Magic Flute will welcome back talented youth for opera performances in Bedford

Gordon Hodges and Andrew Hopper, of Beds Youth Opera.
Gordon Hodges and Andrew Hopper, of Beds Youth Opera.

Bedfordshire Youth Opera is being relaunched with a production of Mozart’s Magic Flute.

A group of 27 young singers and 19 instrumentalists from Bedfordshire and beyond take to

Beds Youth Opera singer Eve McGrath.

Beds Youth Opera singer Eve McGrath.

the stage at The Place Theatre in Bedford this week.

Following 32 years of highly successful productions, Bedfordshire Youth Opera has been relaunched by the Bedfordshire Music Trust, and will be performing Mozart’s “Magic Flute” as their first production in September. They will be performing the English version by Jeremy Sams by arrangement with Josef Weinberger Ltd.

The cast ranges in age from 14 to 26 and participants come from all walks of life, with some coming from as far away as Lichfield and Reading. Some are still at school, many are studying at music college or university, and some are in the early stages of their careers as professional musicians. For many this is their first time performing on stage. The orchestra is also largely student-based and features some of Bedfordshire’s most promising young musicians.

Eve McGrath, 25, from Bedford, who will be performing the famously challenging role of Queen of the Night, said: “I have been working as a professional choral and concert soprano since graduating with a music degree from Birmingham University in 2010, but I was keen to develop my opera experience.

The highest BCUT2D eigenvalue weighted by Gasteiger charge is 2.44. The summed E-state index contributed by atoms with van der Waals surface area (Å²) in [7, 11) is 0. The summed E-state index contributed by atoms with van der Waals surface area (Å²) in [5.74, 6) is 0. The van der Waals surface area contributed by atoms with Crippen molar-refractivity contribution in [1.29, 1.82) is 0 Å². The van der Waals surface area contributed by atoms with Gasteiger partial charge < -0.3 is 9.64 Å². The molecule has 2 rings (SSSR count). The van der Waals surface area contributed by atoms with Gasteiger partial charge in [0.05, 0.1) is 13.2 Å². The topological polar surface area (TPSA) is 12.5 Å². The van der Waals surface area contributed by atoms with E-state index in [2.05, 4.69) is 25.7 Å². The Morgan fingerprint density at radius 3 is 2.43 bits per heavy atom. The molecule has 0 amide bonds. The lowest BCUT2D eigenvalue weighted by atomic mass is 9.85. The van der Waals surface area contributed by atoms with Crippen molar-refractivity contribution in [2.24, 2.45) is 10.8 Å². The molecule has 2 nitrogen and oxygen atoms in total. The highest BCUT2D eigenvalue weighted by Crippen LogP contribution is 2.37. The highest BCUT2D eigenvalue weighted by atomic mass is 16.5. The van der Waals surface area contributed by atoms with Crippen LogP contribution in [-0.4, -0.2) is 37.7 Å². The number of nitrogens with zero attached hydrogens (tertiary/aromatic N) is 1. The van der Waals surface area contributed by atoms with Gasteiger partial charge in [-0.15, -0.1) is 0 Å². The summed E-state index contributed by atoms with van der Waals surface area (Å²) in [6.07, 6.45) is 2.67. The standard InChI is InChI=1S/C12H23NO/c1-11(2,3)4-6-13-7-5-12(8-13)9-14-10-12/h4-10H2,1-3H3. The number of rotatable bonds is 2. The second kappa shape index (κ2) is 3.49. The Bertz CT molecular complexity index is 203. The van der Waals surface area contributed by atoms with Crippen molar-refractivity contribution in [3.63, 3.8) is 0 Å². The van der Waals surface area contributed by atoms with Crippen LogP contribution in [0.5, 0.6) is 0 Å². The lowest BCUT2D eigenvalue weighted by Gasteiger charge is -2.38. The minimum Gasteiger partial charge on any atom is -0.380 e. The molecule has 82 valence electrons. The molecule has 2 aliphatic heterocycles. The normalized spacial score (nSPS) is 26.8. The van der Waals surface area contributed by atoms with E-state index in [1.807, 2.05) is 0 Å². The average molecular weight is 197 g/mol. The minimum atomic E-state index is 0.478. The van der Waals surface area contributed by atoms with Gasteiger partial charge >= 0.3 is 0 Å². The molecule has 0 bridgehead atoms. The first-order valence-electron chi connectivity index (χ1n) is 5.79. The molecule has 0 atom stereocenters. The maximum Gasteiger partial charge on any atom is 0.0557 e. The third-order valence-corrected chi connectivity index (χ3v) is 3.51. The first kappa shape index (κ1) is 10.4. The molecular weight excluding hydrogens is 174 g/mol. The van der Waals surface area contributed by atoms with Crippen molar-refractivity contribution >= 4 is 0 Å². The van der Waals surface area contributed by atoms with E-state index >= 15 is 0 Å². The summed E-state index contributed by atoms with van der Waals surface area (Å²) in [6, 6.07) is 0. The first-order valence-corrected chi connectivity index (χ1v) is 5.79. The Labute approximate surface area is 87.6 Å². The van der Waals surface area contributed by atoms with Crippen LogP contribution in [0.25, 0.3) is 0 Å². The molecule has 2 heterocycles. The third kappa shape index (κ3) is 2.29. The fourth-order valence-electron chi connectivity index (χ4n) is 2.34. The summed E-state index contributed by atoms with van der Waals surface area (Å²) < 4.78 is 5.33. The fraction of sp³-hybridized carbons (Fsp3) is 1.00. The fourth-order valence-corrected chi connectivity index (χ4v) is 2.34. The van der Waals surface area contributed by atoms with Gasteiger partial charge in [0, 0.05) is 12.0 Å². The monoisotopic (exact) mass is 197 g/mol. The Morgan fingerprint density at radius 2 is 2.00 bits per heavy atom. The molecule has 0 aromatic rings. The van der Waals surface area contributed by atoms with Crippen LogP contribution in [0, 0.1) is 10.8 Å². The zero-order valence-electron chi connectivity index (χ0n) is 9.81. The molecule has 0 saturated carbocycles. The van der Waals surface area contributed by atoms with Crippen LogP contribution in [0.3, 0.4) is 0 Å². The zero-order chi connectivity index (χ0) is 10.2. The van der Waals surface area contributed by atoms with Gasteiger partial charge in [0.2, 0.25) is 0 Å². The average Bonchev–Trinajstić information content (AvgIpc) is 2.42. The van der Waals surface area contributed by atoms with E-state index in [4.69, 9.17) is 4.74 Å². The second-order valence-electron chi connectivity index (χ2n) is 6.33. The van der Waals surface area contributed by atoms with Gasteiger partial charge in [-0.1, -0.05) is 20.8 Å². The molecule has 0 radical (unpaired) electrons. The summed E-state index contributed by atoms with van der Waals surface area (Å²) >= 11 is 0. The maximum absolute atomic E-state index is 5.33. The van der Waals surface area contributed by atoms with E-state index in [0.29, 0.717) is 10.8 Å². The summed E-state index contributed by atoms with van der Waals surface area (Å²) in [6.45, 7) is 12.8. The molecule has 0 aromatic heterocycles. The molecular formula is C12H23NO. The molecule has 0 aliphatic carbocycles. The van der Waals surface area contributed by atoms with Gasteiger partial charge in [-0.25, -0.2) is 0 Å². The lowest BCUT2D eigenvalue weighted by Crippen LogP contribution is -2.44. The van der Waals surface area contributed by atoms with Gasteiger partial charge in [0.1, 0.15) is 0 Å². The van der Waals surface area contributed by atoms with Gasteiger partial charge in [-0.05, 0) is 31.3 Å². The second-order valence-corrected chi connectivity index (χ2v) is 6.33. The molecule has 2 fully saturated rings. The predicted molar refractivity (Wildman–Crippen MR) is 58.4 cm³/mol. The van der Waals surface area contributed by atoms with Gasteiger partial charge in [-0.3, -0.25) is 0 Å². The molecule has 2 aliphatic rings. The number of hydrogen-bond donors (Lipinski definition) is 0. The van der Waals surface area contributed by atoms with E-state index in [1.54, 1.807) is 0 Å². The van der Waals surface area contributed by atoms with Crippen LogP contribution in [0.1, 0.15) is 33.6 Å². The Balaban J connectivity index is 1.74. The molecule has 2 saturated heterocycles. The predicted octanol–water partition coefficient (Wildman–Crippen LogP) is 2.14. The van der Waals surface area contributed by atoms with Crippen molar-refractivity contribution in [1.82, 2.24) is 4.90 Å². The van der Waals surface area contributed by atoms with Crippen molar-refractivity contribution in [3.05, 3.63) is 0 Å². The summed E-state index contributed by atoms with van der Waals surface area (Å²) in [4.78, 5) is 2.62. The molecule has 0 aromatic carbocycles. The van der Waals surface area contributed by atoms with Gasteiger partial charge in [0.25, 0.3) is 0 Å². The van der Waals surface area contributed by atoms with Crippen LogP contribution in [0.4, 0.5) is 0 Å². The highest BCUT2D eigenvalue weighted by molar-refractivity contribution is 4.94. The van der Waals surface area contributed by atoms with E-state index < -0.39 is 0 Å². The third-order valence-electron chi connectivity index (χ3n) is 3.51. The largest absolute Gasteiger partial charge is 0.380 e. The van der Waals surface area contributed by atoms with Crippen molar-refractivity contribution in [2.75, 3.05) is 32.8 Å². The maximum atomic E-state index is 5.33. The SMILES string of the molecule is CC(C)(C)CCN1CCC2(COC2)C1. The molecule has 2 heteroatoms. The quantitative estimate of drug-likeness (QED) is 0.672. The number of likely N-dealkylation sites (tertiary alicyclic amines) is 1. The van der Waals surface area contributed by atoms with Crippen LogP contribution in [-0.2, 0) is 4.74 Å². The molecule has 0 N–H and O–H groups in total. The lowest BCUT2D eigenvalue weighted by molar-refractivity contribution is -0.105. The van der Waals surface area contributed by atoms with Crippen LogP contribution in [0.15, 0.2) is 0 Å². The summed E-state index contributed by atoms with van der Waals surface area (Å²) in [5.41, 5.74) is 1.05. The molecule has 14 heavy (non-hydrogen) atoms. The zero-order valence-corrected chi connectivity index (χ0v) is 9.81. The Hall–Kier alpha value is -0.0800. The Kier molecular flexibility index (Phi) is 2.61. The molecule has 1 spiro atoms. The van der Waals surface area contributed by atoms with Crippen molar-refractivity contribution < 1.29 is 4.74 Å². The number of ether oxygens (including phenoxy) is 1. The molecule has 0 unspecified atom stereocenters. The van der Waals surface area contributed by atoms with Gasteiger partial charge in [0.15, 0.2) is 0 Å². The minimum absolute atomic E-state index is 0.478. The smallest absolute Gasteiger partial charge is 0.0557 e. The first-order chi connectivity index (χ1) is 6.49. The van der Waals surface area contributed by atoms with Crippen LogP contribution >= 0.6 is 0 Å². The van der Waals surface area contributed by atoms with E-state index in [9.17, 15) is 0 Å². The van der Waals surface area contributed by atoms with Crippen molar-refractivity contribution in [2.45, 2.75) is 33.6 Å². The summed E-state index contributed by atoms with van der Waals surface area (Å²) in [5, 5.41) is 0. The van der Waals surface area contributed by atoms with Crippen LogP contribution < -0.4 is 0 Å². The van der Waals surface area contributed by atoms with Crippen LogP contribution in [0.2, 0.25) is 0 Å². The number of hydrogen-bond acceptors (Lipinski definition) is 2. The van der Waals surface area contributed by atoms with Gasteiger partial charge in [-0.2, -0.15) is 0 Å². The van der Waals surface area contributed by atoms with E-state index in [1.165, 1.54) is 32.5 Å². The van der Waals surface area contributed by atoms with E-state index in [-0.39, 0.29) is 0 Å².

“Bedfordshire Youth Opera has given me the chance to perform a role that I otherwise wouldn’t have the opportunity to sing.”

Chorus member Todd Bastin, 17, said “This is my first year in the Youth Opera – and indeed my first time performing any opera – and it’s been a great experience. I have been singing in the bass chorus but I have also had the chance to take a few lines of dialogue and develop my stage confidence.”

Director Dan Smith, a former Youth Opera participant, said “Rehearsals have been going exceptionally well. We have an extraordinarily talented cast who are working incredibly hard to bring together what looks to be a fantastic production.”

Musical director David Knight said: “Mozart’s writing has a lightness and wittiness about it that appeals to all ages and works extremely well with a young cast. Mozart originally wrote the role of Pamina in 1791 for the teenage soprano Anna Gottlieb – and we have an 18-year-old playing the same role in this production - Bethany McLeish.

“Our youngest principal is 14-year-old Ruby Thorne (Second Boy).”

The cast and chorus have been hard at work since their first course at Easter, where they started to learn the music, and they started to stage the show in mid-August. During the rehearsal weeks, participants have been coached by world-famous opera singer Rachel Nicholls, herself a former Bedfordshire Youth Opera participant, and have also received coaching from two other Youth Opera alumni, soprano Donna Lennard and tenor Matt Kimble, who are both pursuing successful opera careers.

Nick Wood, Chairman of the Bedfordshire Music Trust, said: “We are delighted to be producing this year’s Youth Opera, and are enormously grateful to the Harpur Trust, Wixamtree Trust and Friends of Bedfordshire Music for their support of this year’s Youth Opera production.”

Performances of The Magic Flute are running this week from Wednesday, September 3 until Saturday, September 6 at 7.30pm at The Place Theatre, Bradgate Road, Bedford.

Tickets are available from The Place Theatre website